Welcome to another two weekly review of energy and environmental events and developments from both here in New Zealand and around the world. As always we hope you find our collection of stories to be of interest in what continues to be a rapidly evolving area.
We start off with a peek back into 2016. 2016, in some respects was quite a bleak year, but a few good news stories crept through. Our first article lists 10 ‘good news’ items, from some animal species bouncing back from extinction to countries moving towards ending ivory trade completely. Indonesian’s commitments to protecting and restoring peatlands, as well as some significant marine reserves being created after a lot of hard work.
Continuing to look back into 2016, we next look at the top 5 green buildings. Our favourite is the 128 story Shanghai Tower. The tower, claiming to be the greenest skyscraper in the world, incorporates over 40 energy-saving technologies from collecting rain water and reusing wastewater, and have a massive 200 wind turbines incorporated, providing up to 10% of the building’s needs. These buildings are fantastic examples of what can be done, and it’s not just new buildings, an example is given where the Sydney Opera House has been retrofitted with LED’s and water saving features. A trend we hope will continue in 2017.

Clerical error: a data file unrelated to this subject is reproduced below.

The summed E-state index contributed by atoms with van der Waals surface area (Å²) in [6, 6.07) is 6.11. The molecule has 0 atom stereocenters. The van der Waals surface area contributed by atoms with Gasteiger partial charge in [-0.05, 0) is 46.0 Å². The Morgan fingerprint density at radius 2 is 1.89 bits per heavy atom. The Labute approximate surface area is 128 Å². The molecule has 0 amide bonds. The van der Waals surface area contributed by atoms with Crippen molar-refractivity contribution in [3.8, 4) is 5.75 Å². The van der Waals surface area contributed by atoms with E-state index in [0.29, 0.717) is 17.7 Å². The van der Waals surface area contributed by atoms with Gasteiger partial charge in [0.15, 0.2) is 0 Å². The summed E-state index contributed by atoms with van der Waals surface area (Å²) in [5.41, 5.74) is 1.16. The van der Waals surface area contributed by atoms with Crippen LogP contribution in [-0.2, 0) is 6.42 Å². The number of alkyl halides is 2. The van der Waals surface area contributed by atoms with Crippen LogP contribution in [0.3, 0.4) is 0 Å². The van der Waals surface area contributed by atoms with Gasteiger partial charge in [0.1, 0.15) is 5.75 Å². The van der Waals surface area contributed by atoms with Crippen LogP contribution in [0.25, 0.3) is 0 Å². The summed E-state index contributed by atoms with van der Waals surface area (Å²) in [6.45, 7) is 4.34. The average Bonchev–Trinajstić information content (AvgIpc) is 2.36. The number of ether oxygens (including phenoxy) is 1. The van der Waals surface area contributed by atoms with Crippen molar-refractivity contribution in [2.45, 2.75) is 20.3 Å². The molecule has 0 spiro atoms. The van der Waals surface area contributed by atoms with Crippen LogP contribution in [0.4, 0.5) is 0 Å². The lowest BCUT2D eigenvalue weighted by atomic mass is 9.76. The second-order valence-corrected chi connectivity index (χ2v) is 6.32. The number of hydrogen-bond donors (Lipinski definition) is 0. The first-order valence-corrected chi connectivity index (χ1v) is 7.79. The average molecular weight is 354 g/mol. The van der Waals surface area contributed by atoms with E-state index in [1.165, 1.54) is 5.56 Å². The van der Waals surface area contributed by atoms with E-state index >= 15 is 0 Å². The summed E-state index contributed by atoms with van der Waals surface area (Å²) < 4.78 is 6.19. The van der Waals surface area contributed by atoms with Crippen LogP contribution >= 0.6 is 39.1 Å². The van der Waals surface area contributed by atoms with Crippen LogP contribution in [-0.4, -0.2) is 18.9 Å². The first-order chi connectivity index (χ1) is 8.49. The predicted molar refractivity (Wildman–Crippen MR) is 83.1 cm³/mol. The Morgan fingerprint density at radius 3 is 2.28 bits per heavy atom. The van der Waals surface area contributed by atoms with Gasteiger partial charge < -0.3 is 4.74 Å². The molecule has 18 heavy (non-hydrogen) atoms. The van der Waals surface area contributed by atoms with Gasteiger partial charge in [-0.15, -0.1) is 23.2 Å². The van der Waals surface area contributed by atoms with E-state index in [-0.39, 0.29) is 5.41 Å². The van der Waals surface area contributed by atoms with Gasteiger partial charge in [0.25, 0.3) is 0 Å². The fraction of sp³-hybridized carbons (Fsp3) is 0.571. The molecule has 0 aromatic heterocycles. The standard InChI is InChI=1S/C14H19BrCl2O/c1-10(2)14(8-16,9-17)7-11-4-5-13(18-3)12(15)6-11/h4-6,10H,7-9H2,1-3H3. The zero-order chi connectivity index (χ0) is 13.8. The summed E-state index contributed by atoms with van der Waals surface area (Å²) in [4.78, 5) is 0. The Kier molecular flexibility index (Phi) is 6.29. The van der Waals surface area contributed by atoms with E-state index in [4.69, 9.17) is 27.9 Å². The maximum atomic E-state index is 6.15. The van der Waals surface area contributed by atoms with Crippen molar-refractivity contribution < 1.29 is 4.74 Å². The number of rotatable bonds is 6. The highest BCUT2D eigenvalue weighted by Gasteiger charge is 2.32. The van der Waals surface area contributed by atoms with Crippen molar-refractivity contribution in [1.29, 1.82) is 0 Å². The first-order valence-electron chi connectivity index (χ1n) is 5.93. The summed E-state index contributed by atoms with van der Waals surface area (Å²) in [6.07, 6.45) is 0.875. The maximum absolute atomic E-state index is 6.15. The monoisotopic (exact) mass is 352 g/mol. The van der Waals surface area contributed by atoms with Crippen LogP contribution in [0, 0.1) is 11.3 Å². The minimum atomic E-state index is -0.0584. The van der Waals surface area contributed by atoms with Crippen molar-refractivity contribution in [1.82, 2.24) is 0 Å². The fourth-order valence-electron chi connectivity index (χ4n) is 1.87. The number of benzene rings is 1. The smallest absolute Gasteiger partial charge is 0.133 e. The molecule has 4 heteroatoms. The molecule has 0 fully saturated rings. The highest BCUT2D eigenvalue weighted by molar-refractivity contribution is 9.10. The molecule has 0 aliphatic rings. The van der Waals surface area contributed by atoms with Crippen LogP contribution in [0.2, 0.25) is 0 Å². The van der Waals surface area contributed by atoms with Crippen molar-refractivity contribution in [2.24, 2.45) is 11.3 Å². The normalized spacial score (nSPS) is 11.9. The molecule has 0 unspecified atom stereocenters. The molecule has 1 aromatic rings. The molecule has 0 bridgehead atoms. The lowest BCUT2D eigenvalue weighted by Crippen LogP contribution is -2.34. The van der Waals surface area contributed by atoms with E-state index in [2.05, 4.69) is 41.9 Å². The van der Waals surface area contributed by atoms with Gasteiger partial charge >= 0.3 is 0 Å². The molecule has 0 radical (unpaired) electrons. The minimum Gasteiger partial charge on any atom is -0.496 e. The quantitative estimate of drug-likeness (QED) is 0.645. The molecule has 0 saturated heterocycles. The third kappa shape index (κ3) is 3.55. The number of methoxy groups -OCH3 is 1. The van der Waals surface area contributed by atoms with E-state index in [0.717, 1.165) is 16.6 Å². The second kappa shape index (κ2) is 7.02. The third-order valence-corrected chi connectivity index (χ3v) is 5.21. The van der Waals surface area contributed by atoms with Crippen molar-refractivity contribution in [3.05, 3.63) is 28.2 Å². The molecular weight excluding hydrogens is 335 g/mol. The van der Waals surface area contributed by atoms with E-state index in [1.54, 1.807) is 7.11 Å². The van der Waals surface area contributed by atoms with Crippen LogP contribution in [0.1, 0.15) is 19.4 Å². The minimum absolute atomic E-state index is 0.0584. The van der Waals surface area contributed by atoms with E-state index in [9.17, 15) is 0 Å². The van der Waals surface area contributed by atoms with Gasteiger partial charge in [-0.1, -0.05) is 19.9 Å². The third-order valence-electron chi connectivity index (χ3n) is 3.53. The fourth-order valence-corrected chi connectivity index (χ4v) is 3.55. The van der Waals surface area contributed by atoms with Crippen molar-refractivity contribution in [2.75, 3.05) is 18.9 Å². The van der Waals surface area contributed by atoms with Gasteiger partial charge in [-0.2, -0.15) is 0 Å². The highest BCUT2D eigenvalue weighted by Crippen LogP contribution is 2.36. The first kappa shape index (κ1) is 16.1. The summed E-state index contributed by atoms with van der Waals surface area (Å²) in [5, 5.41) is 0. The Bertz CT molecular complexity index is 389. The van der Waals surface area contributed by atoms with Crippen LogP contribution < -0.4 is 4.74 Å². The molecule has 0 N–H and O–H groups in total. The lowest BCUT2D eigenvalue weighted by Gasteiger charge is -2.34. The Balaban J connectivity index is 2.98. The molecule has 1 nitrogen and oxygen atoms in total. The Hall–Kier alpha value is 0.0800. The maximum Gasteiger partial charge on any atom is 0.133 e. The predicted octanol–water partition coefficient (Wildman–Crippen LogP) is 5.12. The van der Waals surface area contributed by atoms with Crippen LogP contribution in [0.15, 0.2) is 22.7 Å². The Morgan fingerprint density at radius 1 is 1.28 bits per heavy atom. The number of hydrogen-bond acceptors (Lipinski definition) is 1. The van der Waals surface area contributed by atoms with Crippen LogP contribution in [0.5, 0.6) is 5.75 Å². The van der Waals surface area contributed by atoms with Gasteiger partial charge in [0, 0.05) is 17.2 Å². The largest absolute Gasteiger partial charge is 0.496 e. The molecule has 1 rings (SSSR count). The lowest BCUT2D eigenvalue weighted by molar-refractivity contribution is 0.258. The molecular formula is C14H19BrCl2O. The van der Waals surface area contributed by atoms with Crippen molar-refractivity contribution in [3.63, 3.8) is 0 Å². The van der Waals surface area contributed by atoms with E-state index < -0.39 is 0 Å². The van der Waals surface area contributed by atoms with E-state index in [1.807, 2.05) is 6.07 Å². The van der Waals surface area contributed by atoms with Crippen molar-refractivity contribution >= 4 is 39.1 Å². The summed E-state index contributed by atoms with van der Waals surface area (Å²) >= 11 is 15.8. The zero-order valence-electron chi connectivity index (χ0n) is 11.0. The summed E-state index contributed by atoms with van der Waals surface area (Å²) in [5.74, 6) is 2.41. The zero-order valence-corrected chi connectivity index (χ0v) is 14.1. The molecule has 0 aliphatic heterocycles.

With the increase in green buildings, and with office buildings being constructed like the Shanghai Tower, it is no surprise additional non-financial benefits become apparent within this type of building. Research conducted by the Harvard TH Chan School of Public Health, points out that through improved lighting, ventilation and heat control, occupants of these buildings experienced increased cognitive function scores, increased productivity, reduced sick leave and better sleep at night. This is good news, hopefully convincing some developers to consider a greener approach to building projects.
Having looked back at 2016, it’s now time to look forward at reasons to be excited about sustainability in 2017. The race for climate leadership is on, with the Paris Agreement being ratified and other world changing initiatives being implemented in 2016, the door remains open for countries to become the world leaders in sustainability.
Whilst there are indeed many reasons to be excited about sustainability in 2017, there is significantly greater disruption on the horizon. Not just any minor form of disruption, but one that is going to totally re-shape New Zealand as we know it. As the very well-written article by Dr. Rosie Bosworth discusses, the transition from the farm, vineyard, orchard and ocean to laboratory style food production is well underway. New Zealand cannot hope to best this disruption. It has only two choices – 1) to ignore it, or 2) to embrace it and adapt for the opportunities that soon to be freed up land will provide. Such opportunities may well include massive re-forestation (ideally in natives) and the creation of more National Parks, set to become future tourist destinations. Option 1) of ignoring it doesn’t seem too smart by the way…